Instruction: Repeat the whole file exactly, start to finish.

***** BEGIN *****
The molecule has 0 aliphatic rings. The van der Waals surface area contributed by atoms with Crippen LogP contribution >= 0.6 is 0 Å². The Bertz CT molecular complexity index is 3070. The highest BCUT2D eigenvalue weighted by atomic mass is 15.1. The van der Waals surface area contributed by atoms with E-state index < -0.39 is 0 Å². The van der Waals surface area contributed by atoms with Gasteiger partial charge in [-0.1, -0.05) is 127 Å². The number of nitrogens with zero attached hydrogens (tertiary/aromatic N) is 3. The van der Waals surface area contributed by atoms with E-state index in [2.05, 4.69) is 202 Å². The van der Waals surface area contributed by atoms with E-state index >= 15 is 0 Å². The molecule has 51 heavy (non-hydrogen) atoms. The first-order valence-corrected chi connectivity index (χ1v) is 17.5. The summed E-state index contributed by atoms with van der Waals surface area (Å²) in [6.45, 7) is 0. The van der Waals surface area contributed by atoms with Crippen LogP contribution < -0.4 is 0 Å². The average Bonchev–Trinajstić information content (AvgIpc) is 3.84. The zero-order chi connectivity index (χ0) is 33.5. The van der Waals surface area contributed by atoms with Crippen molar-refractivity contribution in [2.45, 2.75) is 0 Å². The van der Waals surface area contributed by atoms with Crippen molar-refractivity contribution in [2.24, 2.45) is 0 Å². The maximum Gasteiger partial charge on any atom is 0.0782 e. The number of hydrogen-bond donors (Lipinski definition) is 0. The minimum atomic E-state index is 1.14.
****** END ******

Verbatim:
The molecule has 0 aliphatic rings. The van der Waals surface area contributed by atoms with Crippen LogP contribution >= 0.6 is 0 Å². The Bertz CT molecular complexity index is 3070. The highest BCUT2D eigenvalue weighted by atomic mass is 15.1. The van der Waals surface area contributed by atoms with E-state index < -0.39 is 0 Å². The van der Waals surface area contributed by atoms with Gasteiger partial charge in [-0.1, -0.05) is 127 Å². The number of nitrogens with zero attached hydrogens (tertiary/aromatic N) is 3. The van der Waals surface area contributed by atoms with E-state index in [2.05, 4.69) is 202 Å². The van der Waals surface area contributed by atoms with E-state index >= 15 is 0 Å². The molecule has 51 heavy (non-hydrogen) atoms. The first-order valence-corrected chi connectivity index (χ1v) is 17.5. The summed E-state index contributed by atoms with van der Waals surface area (Å²) in [6.45, 7) is 0. The van der Waals surface area contributed by atoms with Crippen LogP contribution < -0.4 is 0 Å². The average Bonchev–Trinajstić information content (AvgIpc) is 3.84. The zero-order chi connectivity index (χ0) is 33.5. The van der Waals surface area contributed by atoms with Crippen molar-refractivity contribution in [2.45, 2.75) is 0 Å². The van der Waals surface area contributed by atoms with Crippen molar-refractivity contribution in [2.24, 2.45) is 0 Å². The maximum Gasteiger partial charge on any atom is 0.0782 e. The number of hydrogen-bond donors (Lipinski definition) is 0. The minimum atomic E-state index is 1.14.